phenomena

Cyclonic Storm

Posted by on Sep 16, 2011 in phenomena | 5 comments

Cyclonic Storm

In meteorology, a cyclone is an area of closed, circular fluid motion rotating in the same direction as the Earth. This is usually characterized by inward spiraling winds that rotate counter clockwise in the Northern Hemisphere and clockwise in the Southern Hemisphere of the Earth. Most large-scale cyclonic circulations are centered on areas of low atmospheric pressure. The largest low-pressure systems are cold-core polar cyclones and extratropical cyclones which lie on the synoptic scale. Warm-core cyclones such as tropical cyclones, mesocyclones, and polar lows lie within the smaller mesoscale. Subtropical cyclones are of intermediate size. Upper level cyclones can exist without the presence of a surface low, and can pinch off from the base of the Tropical Upper Tropospheric Trough during the summer months in the Northern Hemisphere. Cyclones have also been seen on extraterrestrial planets, such as Mars and Neptune.

{Wikipedia}

related mobileGRIB variables: Pressure, Wind

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46° Celsius with 4% Humidity

Posted by on Jul 29, 2011 in phenomena | 9 comments

46° Celsius with 4% Humidity

near Awbari, Lybia.

A desert is a landscape or region that receives an extremely low amount of precipitation, less than enough to support growth of most plants. Deserts are defined as areas with an average annual precipitation of less than 250 millimetres (10 in) per year, or as areas where more water is lost by evapotranspiration than falls as precipitation. In the Köppen climate classification system, deserts are classed as BWh (hot desert) or BWk (temperate desert). In the Thornthwaite climate classification system, deserts would be classified as arid megathermal climates.

{Wikipedia}

related mobileGRIB variables: Humidity, Temperature

 

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Cirrus & Cirrostratus

Posted by on May 20, 2011 in phenomena | 28 comments

Cirrus & Cirrostratus

Groningen, Netherlands.

Cirrus clouds are the most common of the high clouds. They are composed of ice and consist of long, thin, wispy streamers. Cirrus clouds are usually white and predict fair weather. Sometimes called mares tails, they stream with the wind. By watching the movement of cirrus clouds you can tell from which direction weather is approaching. The appearance of cirrus clouds usually indicates that a change in weather will occur within 24 hours.

Cirrostratus are sheetlike, thin clouds that usually cover the entire sky. The sun or moon can shine through Cirrostratus clouds. Cirrostratus clouds usually come 12-24 hours before a rain or snow storm.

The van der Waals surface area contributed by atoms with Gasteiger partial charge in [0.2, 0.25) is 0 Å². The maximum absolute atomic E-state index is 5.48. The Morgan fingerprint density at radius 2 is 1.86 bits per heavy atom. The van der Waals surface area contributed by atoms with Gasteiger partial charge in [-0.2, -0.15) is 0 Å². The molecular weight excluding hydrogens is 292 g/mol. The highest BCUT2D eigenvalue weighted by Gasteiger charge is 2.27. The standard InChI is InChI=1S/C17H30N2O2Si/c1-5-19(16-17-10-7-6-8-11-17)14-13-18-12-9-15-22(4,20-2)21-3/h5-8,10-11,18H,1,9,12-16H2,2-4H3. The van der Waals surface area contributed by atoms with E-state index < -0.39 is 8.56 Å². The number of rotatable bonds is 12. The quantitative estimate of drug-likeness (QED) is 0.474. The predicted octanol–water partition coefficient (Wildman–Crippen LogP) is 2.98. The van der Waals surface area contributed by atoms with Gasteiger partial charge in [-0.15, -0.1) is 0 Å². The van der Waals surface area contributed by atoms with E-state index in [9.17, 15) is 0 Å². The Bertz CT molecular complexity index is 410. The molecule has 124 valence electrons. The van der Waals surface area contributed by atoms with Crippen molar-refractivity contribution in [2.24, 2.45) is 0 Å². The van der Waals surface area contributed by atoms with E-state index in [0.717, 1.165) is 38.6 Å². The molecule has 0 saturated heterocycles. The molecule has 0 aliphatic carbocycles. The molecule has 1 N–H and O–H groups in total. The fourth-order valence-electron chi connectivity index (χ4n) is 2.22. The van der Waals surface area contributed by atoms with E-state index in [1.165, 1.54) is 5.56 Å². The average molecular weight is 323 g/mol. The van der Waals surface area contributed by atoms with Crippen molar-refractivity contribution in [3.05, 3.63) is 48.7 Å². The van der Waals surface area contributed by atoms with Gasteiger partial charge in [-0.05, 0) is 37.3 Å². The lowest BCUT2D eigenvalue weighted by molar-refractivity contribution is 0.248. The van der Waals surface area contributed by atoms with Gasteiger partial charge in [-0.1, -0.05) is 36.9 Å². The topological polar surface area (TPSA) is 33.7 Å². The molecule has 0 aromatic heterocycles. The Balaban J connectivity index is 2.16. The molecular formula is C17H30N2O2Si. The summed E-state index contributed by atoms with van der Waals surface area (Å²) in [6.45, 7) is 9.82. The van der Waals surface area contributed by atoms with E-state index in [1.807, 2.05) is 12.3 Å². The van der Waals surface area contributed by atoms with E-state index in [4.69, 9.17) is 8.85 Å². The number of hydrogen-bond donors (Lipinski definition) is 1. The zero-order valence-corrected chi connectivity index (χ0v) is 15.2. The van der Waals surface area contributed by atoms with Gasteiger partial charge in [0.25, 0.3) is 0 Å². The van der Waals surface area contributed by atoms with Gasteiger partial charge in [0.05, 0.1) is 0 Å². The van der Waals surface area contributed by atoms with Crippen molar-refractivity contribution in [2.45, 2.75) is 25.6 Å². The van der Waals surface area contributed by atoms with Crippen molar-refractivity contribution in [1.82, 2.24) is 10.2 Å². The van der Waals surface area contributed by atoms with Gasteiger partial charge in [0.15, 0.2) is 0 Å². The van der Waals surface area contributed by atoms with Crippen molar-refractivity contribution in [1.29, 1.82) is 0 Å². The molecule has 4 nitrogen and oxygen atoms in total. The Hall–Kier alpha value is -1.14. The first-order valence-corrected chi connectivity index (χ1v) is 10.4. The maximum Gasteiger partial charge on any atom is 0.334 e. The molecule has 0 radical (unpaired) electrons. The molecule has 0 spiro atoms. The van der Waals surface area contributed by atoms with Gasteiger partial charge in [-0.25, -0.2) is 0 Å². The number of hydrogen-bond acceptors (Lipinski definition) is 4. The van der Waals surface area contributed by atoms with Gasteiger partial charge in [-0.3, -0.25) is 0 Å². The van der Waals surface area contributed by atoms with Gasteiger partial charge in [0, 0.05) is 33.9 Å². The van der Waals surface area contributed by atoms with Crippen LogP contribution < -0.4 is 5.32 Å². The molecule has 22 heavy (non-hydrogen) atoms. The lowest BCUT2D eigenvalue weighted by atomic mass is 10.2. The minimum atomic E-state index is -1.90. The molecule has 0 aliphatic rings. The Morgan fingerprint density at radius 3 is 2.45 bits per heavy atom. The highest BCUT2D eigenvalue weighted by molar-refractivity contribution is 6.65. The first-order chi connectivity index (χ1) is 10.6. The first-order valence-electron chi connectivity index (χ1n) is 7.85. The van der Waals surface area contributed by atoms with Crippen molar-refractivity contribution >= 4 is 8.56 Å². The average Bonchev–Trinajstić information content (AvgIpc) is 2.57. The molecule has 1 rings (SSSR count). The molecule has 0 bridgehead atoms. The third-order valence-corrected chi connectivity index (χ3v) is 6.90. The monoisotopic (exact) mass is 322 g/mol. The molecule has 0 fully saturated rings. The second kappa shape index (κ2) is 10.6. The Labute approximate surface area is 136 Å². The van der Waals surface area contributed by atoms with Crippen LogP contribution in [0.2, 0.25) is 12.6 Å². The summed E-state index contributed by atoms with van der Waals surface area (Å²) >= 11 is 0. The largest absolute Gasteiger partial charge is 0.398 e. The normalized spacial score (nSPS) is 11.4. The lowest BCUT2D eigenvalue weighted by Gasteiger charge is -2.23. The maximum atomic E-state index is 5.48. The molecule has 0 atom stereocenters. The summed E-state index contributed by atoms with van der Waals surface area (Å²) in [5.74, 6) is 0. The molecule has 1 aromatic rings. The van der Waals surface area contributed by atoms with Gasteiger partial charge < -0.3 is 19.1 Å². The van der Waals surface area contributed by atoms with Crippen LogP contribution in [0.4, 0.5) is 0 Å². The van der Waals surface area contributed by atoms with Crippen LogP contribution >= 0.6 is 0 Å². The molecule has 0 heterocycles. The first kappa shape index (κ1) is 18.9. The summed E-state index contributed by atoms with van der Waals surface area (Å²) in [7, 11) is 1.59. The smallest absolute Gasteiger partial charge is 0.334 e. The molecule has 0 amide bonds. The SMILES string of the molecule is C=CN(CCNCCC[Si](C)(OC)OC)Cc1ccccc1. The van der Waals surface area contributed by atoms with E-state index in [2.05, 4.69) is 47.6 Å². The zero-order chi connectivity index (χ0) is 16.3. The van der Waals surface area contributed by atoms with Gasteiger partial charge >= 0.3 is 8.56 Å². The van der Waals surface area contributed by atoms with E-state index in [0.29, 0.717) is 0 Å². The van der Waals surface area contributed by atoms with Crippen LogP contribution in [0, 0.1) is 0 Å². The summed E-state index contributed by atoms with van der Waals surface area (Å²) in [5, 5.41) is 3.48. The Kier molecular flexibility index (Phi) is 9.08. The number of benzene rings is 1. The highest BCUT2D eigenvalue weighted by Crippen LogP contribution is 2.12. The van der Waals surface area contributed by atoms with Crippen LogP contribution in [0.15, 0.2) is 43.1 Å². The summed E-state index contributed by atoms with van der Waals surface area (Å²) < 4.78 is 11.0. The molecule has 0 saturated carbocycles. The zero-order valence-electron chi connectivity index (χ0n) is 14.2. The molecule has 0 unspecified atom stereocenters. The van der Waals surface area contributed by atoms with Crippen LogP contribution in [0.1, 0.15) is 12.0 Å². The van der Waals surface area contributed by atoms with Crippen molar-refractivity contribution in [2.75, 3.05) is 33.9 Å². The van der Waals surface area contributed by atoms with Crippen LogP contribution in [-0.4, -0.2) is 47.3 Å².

{boatsafe.com, picture of Bas Kers}

related mobileGRIB variables: Cloud Cover, Temperature, Precipitation, Wind arrows

 

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Nimbostratus

Posted by on May 15, 2011 in phenomena | 15 comments

Nimbostratus

Tweet Heads, Australia.

Nimbostratus clouds are dark gray with a ragged base. Rain or snow is associated with Nimbostratus clouds.

{boatsafe.com, picture from mustang00069}

A Nimbostratus cloud is characterized by a formless cloud layer that is almost uniformly dark gray. “Nimbo” is from the Latin word “nimbus”, which denotes precipitation. It is a low to middle-level (family D1) stratiform cloud with some vertical extent that produces precipitation, developing cloud bases between the surface and 10000 ft (3000 m). This cloud typically forms from altostratus in the middle altitude range then subsides into the low altitude range during precipitation. Nimbostratus usually has a thickness of 2000 meters. In rare cases, Nimbostratus can be very thin and accompanied by a separate layer of altostratus divided by a cloudless layer. Though found worldwide, nimbostratus is found more commonly in the middle latitudes.

{Wikipedia}

related mobileGRIB variables: Total Cloud Cover, Precipitation

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7 Beaufort wind

Posted by on May 11, 2011 in phenomena | 3 comments

7 Beaufort wind

Finistere, Bretagne, France.

The Beaufort Scale ( /ˈboʊfərt/) is an empirical measure for describing wind speed based mainly on observed sea conditions (on land it is categorised by the physical effects it has on vegetation and structures). Its full name is the Beaufort Wind Force Scale.

{Wikipedia, picture of Jérémie Janisson}

 

related mobileGRIB variable: Wind arrows

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Altocumulus Lenticularis

Posted by on May 11, 2011 in phenomena | 33 comments

Altocumulus Lenticularis

Otura, Granada.
Lenticular clouds are stationary lens-shaped clouds that form at high altitudes, normally aligned perpendicular to the wind direction. Lenticular clouds can be separated into altocumulus standing lenticularis (ACSL), stratocumulus standing lenticular (SCSL), and cirrocumulus standing lenticular (CCSL). Due to their shape, they are often mistaken for Unidentified Flying Objects (UFOs).
{Wikipedia, picture of nchazarra}
related mobileGRIB variables: Total Cloud Cover

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